"You've got cylinders and you've got two valves," he says. "When there is an issue, check your pressure, and if your pressure's good, the next thing is going to be your cylinders. With the auto cycling, you always want to make sure that the blade is retracting like it's supposed to and not staying in a position for a while where the guy will walk away from a truck and it still wants to extend rather than retract, and (pressure) sits there on the release valve, building up and then everything gets hot. There are times where they've got to walk to the back of the house so they pack the load but it doesn't retract, and if the parts aren't adjusted on the auto cycle valve, that tends to get everything too hot and stuff gets burnt up.
"Make sure it's going through the auto cycle correctly and make sure the pressure is set at 2,400 (psi) off the relief valve," Sullivan says. "If you have a problem, that's the first place to go. (Also) change the oil and you don't let it get hot--make sure they're not driving around with the PTO on, and that the valves aren't staying extended, like the relief valve. That's caused my most problems within the hydraulics system. Then the o-rings are getting hot, the seals are getting hot, and that's when everything else fails, because you're dealing with very high temperatures."
Barnes says perhaps the biggest part of a hydraulics system that gets overlooked is the "breather."
"People never change that, and that can cause the whole system to fail by not replacing it," he says. "If it's not breathing properly, all the air stays in the tank, goes back into the cylinders and pumps and causes premature failure throughout the system for a three dollar filter element that should have been changed. Everywhere I go, it's the same thing. We tell everybody, 'Every time you change the hydraulic return filter, always change the breather.' And they look at us and go, 'I've had that truck four years and I've never changed one.' But you go back to the truck and watch the system run, and you see the oil reservoir just swell in and out because it's not been able to breathe in air.
I've worked with dump trucks, small fleets, and (technicians) all go, 'Breather... where's that at?'"
Another common problem Barnes sees in the field is lack of knowledge about the relief valve, which controls the main pressure--without it, pressure does not build.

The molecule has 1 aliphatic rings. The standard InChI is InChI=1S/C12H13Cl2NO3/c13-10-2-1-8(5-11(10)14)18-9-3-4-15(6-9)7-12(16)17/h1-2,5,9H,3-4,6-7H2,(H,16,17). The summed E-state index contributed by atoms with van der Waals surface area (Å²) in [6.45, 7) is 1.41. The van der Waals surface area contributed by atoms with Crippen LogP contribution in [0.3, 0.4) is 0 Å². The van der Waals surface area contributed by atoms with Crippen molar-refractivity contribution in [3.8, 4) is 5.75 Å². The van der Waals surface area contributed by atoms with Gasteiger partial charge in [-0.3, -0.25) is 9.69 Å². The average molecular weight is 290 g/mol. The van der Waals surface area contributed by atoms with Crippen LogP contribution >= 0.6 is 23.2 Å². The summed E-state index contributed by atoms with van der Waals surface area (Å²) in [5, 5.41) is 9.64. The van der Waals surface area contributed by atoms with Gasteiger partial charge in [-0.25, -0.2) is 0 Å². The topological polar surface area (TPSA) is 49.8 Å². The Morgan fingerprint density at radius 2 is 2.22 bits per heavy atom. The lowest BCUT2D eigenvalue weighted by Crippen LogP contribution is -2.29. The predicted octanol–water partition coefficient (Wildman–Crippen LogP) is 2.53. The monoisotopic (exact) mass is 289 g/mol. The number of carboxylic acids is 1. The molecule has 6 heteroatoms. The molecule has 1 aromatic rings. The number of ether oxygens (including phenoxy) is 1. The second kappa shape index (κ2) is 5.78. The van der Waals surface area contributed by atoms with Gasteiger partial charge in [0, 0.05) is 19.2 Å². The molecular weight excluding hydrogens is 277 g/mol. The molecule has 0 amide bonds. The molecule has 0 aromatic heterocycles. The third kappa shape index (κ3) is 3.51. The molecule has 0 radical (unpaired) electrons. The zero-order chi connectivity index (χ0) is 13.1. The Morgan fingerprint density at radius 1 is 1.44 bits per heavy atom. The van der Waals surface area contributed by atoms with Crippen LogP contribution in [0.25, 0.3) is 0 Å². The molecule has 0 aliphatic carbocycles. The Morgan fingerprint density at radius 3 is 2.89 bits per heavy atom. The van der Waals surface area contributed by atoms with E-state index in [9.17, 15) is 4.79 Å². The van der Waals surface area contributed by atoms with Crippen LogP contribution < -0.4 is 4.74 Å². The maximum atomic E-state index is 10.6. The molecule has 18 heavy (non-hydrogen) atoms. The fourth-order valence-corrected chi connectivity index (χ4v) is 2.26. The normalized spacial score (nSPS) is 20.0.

"A guy cranks the truck up, nothing works; he can't build any pressure," he says. "So the first thing he does is put a brand-new $3,000-$4,000 pump on it, cranks it back up and it still doesn't work. Then he finds out the $300 relief valve was not working. I always tell them, 'Go (to the valve) first and then back to the pump, because without that relief valve, nothing works. As a mechanic, it's hard to go back to your boss and say, "Well, if I spent $300 I wouldn't have needed that.' Most of them go back and say, 'Well, we needed 'em both.' You know how it is. They don't want to say 'I made a mistake and that pump was good.' We see that a lot."
Barnes says Class-3 trucks where hydraulics are under the hood--running off a belt-driven pump--can also be problematic.
"You just raise the hood and there's a belt running across the hydraulic pump, and they don't (realize) if those belts are slipping, the entire system doesn't work properly," he says.
Often overlooked, the condition of hydraulic oil is critical to the life of the system, Johnson says.
"The first step in making sure the hydraulic system is going to last is to make sure the reservoir is properly sized for the application," he says. "If it's too small, oil is going to go through the system too fast and generate excessive heat."
A general rule is keeping oil in a mobile hydraulic system under 160 degrees and checking that temperature regularly.
"If you suspect you have a problem--undersized components or anything--wait until it's been working good and hard and then check the temperature of the oil," Johnson says. "If it's about 160, you probably want to add a cooler to it, (but) a cooler is just another maintenance item."
Johnson says he has run hydraulic systems for years without changing out the oil if it was still in good condition. He says the main thing is to keep the oil clean and full, as low levels create problems.
"It creates heating condition (and) if it gets too low, you can get cavitation, which is going to tear up and damage your pumps," Johnson says. "It's when the pumps are sucking air or it may be trying to pump more fluid through than it has available, and it creates a vacuum and air bubbles form in a pump, and that will destroy a pump almost instantly. Never let your pump run dry."
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